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  • Print publication year: 2009
  • Online publication date: December 2009

30 - Functional reorganization and neuromodulation



The human brain has a great potential for reorganizing itself after lesions to regain lost function. In recent years, functional imaging techniques such as functional magnetic resonance imaging (fMRI) and positron emission tomography (PET) have revealed complex changes in cortical networks that are functionally relevant for recovery of function following stroke. In this chapter, we demonstrate how stroke may influence cortical activity over time depending on structural damage and functional outcome. We furthermore discuss different techniques to modulate human brain function, e.g. via pharmacological interventions and transcranial magnetic stimulation (TMS), and their effects on cortical activity in both healthy subjects and patients. Assessing the changes in cortical network architecture following neuromodulation in individual patients will help to design novel treatment strategies based on neurobiological principles to minimize functional impairment resulting from brain lesions.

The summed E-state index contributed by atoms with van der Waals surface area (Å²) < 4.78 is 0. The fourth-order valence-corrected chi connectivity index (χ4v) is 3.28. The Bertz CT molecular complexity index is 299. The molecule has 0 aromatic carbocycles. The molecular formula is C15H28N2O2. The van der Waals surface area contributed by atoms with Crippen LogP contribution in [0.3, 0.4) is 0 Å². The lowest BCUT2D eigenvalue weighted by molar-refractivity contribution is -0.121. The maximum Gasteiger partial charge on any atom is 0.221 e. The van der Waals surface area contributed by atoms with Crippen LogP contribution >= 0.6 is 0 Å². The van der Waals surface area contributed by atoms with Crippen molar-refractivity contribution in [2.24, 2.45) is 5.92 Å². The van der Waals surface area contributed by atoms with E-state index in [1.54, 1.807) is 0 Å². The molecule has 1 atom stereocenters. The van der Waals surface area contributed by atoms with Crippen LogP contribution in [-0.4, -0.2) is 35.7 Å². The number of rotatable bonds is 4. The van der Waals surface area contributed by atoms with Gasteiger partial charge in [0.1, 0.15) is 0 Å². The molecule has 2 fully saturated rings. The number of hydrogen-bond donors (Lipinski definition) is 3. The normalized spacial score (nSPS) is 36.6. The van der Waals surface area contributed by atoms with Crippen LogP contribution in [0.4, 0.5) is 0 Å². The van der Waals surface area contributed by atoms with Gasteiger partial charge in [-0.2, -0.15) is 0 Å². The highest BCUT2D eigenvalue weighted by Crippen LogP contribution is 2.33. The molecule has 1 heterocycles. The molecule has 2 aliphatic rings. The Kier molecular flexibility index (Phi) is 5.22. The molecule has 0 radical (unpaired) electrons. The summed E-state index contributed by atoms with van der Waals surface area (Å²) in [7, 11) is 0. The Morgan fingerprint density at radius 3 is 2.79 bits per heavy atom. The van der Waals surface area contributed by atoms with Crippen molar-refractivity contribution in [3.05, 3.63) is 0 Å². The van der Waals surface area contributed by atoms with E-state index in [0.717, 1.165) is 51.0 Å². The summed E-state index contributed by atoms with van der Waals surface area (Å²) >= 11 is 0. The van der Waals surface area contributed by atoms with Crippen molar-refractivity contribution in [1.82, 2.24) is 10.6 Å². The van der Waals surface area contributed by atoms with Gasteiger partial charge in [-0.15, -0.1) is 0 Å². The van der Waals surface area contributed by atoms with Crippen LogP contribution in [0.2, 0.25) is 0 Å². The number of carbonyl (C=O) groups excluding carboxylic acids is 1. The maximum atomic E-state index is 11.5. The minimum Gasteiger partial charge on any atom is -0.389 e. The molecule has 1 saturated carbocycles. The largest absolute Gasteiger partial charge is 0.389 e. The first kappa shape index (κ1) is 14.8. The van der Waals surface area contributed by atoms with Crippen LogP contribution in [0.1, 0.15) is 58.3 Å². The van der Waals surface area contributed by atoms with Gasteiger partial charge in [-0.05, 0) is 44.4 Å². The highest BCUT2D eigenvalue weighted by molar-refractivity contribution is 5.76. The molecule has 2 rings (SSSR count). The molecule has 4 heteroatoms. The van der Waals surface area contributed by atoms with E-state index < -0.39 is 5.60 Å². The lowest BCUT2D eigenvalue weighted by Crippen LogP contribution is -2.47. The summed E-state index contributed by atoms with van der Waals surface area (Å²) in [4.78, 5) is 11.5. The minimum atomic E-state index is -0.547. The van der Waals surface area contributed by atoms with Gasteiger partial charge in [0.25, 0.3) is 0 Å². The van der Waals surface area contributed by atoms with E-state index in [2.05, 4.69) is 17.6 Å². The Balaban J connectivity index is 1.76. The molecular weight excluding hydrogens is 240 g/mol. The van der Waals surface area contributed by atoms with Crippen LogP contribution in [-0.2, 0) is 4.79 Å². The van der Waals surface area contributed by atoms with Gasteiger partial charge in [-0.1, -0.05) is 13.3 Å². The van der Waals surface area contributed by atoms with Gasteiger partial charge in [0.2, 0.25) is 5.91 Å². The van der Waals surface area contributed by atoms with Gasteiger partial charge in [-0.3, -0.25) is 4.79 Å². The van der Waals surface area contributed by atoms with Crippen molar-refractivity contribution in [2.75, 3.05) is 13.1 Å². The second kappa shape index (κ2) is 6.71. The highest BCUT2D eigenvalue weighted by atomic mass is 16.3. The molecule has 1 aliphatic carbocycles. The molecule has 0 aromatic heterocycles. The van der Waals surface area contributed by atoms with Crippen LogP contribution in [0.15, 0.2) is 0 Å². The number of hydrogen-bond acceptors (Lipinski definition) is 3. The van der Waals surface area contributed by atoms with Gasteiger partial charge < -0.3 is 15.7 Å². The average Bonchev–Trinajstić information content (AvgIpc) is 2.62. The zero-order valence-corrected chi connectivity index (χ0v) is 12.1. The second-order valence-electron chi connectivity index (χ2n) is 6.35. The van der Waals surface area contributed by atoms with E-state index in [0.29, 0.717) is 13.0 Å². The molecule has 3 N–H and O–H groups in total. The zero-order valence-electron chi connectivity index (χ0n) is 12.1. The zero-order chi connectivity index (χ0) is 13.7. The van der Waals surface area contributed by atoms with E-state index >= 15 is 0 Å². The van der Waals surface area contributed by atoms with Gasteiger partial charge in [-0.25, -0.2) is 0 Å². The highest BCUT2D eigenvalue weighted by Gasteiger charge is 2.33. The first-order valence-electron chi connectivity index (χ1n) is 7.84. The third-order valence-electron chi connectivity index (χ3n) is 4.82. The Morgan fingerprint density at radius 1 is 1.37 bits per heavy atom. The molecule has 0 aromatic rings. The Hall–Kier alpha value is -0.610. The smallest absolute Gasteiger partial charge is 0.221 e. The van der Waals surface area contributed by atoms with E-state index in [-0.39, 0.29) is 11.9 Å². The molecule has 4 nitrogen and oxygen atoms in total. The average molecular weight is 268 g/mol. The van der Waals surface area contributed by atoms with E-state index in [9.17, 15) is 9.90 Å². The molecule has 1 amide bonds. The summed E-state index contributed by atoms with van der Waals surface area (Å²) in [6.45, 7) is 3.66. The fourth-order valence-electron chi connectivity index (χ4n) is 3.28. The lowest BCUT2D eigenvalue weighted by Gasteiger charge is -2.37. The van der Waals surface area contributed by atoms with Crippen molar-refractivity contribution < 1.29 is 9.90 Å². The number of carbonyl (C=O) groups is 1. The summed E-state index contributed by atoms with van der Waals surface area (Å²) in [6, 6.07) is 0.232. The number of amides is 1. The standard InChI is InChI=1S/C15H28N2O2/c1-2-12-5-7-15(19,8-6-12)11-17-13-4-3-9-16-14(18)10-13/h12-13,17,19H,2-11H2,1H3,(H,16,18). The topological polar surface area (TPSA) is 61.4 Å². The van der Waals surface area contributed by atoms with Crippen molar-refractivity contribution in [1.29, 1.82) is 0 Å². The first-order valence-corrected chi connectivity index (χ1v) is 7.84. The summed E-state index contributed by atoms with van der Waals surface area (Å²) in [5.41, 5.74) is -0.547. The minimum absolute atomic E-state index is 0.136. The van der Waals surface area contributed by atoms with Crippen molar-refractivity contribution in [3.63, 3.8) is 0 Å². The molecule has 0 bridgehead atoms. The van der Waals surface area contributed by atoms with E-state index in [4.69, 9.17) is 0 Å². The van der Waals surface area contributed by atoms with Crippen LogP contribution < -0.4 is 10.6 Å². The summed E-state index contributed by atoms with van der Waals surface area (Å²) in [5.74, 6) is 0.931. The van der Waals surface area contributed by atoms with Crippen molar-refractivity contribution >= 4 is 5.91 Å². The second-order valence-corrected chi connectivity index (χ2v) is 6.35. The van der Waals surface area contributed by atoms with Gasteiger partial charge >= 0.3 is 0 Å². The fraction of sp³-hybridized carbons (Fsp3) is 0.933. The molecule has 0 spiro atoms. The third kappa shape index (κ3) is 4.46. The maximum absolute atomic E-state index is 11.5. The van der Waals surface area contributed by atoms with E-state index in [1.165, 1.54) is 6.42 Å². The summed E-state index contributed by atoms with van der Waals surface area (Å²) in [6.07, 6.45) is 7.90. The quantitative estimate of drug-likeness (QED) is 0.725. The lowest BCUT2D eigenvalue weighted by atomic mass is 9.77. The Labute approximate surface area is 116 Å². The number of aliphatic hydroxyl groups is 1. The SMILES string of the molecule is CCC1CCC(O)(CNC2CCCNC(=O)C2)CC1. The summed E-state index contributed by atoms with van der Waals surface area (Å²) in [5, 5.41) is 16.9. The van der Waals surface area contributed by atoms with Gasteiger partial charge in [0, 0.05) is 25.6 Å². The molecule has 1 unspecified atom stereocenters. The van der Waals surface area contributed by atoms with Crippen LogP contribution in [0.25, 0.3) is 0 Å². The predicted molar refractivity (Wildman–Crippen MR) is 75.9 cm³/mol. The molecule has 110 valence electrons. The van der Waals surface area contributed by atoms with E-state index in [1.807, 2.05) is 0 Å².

As discussed in the preceding chapters, stroke is the leading cause of permanent disability in Europe and the USA (Gresham et al., 1975; Whisnant, 1984; Taylor et al., 1996) (see Chapters 21 and 29). Treatment of stroke patients in specialized facilities such as neurological intensive care and stroke units has led to a significant reduction of mortality rates in the acute stage of cerebral ischemia or hemorrhage in the past decades (Howard et al., 2001). This positive development is, however, associated with an increasing number of people living with residual neurological symptoms such as hemiparesis, aphasia or other neuropsychological deficits.

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